The ALP has re-committed its policy to foster the development of community renewable energy projects in Australia, a plan it says will allow more regional and suburban communities to regain control of their power costs and supply.
Read about it in RenewEconomy today.
Labor says community renewables hubs to target “areas of most need”, create jobs
SMH also published an article today.
Read more about the ‘Solar revolution’: Labor climate plan warms up to renters, pensioners.
Community Power Agency welcomes ALP announcement
Community Power Agency has welcomed the ALP’s re-commitment today to spend almost $100 million on creating up to 10 Community Power Hubs across the nation. The Hubs will support the establishment of local renewable programs such as community owned solar and wind, helping to turbo-charge innovation across the country.
Founding Director Nicky Ison said it was clear the ALP had been listening to the community energy sector, which is already leading the transition to a clean energy future, with over 70 groups developing innovative local power projects.
“Community power is a win-win-win. It is good for local economies, the environment, and can help address social issues such as energy affordability,” said Ms Ison.
“The combination of 10 Community Power Hubs and competitive grants will support community energy in Australia to follow in the footsteps of countries like Germany, where 47 per cent of all installed renewables is owned by citizens and communities,” Ms Ison said.
The Community Power Agency (CPA) is leading a new grassroots election campaign, Smart Energy Communities, calling on all political parties to get behind community energy.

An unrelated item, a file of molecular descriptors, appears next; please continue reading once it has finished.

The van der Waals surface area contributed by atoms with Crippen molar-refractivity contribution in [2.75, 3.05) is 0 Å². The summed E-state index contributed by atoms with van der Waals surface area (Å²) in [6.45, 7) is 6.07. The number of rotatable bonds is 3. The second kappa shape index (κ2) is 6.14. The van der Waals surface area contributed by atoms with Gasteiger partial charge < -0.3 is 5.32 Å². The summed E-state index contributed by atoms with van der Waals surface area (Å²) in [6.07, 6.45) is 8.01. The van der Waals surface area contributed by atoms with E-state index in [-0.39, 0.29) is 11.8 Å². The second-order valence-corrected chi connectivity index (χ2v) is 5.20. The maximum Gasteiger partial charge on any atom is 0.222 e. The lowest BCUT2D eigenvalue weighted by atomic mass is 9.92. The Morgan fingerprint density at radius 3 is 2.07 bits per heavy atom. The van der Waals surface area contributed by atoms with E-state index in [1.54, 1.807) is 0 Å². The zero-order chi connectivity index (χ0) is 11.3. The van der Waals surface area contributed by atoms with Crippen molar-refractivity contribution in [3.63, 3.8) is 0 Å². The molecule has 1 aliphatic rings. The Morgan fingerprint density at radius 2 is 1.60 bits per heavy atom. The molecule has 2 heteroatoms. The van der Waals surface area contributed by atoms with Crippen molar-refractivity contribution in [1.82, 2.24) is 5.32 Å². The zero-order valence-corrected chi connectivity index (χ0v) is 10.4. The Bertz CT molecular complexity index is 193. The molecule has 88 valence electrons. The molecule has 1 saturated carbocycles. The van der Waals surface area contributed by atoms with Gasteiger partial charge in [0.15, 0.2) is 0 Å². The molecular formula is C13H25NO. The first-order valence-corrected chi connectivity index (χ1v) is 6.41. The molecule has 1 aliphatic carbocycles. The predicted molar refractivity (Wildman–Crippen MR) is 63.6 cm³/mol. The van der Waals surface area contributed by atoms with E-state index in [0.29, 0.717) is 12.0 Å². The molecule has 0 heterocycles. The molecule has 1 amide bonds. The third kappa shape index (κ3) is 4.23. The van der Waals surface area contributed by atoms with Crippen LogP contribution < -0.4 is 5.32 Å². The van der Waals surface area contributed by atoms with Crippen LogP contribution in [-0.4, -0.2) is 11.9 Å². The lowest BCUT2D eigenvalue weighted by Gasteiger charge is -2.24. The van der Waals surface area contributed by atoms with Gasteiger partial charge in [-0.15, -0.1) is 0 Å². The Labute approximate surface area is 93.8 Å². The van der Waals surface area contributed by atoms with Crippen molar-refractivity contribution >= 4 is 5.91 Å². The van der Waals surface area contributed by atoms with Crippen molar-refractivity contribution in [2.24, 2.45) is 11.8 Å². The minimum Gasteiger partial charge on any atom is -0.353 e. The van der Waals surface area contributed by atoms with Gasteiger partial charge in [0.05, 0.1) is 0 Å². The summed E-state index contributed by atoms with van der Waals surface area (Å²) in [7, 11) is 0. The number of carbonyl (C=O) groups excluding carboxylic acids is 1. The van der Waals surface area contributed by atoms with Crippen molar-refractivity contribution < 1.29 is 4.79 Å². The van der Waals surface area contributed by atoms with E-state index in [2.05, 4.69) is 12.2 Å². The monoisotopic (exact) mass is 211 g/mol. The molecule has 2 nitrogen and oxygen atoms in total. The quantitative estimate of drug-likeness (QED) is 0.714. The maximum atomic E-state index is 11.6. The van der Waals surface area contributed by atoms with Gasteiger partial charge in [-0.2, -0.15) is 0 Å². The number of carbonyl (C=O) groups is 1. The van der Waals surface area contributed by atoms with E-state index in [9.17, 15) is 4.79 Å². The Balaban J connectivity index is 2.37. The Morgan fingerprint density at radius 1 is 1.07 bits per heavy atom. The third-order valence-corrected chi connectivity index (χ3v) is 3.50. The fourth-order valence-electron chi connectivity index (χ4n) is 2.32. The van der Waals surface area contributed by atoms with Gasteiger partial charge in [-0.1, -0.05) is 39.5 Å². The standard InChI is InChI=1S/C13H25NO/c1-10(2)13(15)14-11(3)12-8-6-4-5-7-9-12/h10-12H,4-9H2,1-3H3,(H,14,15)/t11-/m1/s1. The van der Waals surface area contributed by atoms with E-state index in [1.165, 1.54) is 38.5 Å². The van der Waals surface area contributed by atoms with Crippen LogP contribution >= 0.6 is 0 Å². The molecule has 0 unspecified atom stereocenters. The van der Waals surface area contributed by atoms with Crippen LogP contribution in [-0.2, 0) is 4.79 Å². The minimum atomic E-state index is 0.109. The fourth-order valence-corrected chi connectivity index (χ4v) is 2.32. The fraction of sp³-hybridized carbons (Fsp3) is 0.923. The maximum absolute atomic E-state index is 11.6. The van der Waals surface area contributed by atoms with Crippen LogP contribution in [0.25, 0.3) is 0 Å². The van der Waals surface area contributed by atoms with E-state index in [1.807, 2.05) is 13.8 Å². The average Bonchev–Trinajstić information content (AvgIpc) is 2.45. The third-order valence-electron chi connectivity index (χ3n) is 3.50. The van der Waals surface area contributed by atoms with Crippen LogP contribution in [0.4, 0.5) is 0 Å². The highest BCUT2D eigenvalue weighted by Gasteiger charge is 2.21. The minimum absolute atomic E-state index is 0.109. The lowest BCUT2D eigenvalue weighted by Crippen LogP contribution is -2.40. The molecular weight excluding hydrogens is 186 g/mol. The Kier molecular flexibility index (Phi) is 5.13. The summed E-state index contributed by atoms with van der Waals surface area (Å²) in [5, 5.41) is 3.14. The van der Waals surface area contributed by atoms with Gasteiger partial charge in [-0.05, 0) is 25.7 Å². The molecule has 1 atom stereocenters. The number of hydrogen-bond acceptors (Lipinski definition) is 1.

The campaign calls on government to kickstart new community energy projects and build a network to offer legal and technical advice.
“It makes good economic sense for all political parties to back community power projects. They help households, small businesses and community services cut their power bills, they help clean up our energy system and they also create much-needed jobs in regional communities.”
“With 24 community energy groups in marginal seats like Page, Corangamite, Brisbane and Gllmore this is a popular policy and a potential vote winner. Marginal electorate MPs have a golden opportunity to boost innovation.”
The ALP’s Community Power Network and Regional Hubs policy draws inspiration from the Community Powerhouses policy outlined in GetUp and Solar Citizens’ Homegrown Power Plan, of which Nicky Ison was a co-author.
The Community Powerhouses policy envisages a network of 50 Community Power Hubs, supporting local energy projects across Australia for a decade.
“We look forward to seeing an extension and scale up of the ALP’s Community Power Network after a successful first four years,” Ms Ison said.